Cruise & Ferry Interiors 2022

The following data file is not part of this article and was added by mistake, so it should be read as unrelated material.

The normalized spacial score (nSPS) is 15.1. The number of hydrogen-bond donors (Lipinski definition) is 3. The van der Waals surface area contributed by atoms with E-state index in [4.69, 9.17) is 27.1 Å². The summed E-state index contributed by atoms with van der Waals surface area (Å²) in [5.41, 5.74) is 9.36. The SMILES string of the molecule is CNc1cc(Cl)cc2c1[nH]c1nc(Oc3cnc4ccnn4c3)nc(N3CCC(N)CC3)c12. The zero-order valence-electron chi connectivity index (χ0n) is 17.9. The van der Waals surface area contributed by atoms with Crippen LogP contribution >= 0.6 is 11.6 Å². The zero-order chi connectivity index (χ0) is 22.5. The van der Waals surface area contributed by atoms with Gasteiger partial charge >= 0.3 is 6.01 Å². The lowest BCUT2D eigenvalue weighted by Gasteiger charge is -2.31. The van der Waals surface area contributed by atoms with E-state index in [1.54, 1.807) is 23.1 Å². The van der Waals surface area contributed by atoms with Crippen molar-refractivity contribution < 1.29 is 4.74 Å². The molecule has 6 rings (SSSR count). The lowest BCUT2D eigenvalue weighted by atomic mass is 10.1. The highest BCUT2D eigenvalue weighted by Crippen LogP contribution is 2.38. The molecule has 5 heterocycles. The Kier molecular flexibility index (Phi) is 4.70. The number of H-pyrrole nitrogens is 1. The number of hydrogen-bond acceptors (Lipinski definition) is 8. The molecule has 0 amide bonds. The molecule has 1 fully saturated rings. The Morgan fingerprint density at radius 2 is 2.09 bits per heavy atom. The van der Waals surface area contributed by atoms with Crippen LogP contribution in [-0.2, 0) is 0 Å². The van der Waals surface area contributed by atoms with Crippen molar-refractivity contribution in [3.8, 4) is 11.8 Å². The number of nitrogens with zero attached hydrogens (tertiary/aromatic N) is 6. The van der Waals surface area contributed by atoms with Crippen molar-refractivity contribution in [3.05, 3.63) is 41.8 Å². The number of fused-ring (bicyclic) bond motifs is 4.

1 4 9 Aged just 56, Andy Yuill is the youngest legend that has featured in Cruise & Ferry Interiors but his experience dates back to the year that Carnival Corporation bought Holland America Line, MSC Cruises purchased its first cruise ship and Celebrity Cruises was founded. “I first joined SMC Design, formerly BPW, in 1989, a year after it formed,” says Yuill. “BPW was based in London formed by a team that had come from McNeece, the first British design company to be involved in the cruise industry, and started the business with a contract to work on Crystal Cruises’ Crystal Harmony and a project for Royal Caribbean International. “We designed the atrium, a bar and the retail outlets on Crystal Harmony. One day, one of BPW's founders Stuart Phillips suddenly decided to make a scale model of the atrium and we had to do an allnighter to build it! From day one at BPW, I thoroughly enjoyed it. I enjoyed the people and the work. But I wasn’t just designing ships in those early days, we did a lot of work for [UK-based luxury department store] Harrods too, which was great fun. “I stayed until 1991, when there was a terrible recession. I went back to Edinburgh to work for six months and then went travelling. I restarted at BPW in 1993, when it was just me and Stuart at the Notting Hill office with two clients.” BPW transitioned to SMC Design in 1994, by which time 28-year-old Yuill was already a significant asset. It wasn’t long before he was considered a natural successor. “My big break with SMC was in 1995 when I got involved with Star Cruises,” says Yuill. “It was a new cruise line, and nobody knew anything about it. What a wonderful client it was – a company full of ideas which perfectly suited a young, enthusiastic and hard-working designer. “I was given creative freedom with SuperStar Leo, which was ideal as Star Cruises wanted to do something different and wasn’t scared to change the existing formula.” SuperStar Leo launched in 1998 and was an instant hit. SuperStar Virgo and SuperStar Libra (which became Norwegian Star on completion) followed soon after, propelling Yuill into the big time and he became a director of the company. “In those days a cruise line would appoint a group of designers, with each taking responsibility for perhaps four or five public spaces,” he says. “A different company would create the signage and yet another would curate the artwork. I used to think it’d be wonderful if, rather than designing 25 per cent, we’d be given 100 per cent. DES IGN LEGEND Andy Yuill Andy Yuill is our reluctant Design Legend, preferring to credit any accolades to his colleagues. Jon Ingleton catches up with him to reminisce and celebrate the career that has enabled him to become the custodian of a design powerhouse Andy Yuill leads SMC Design’s team in creating multiple innovative and impressive spaces onboard ships, such as the atrium onboard Saga Cruises’ Spirit of Discovery (pictured left)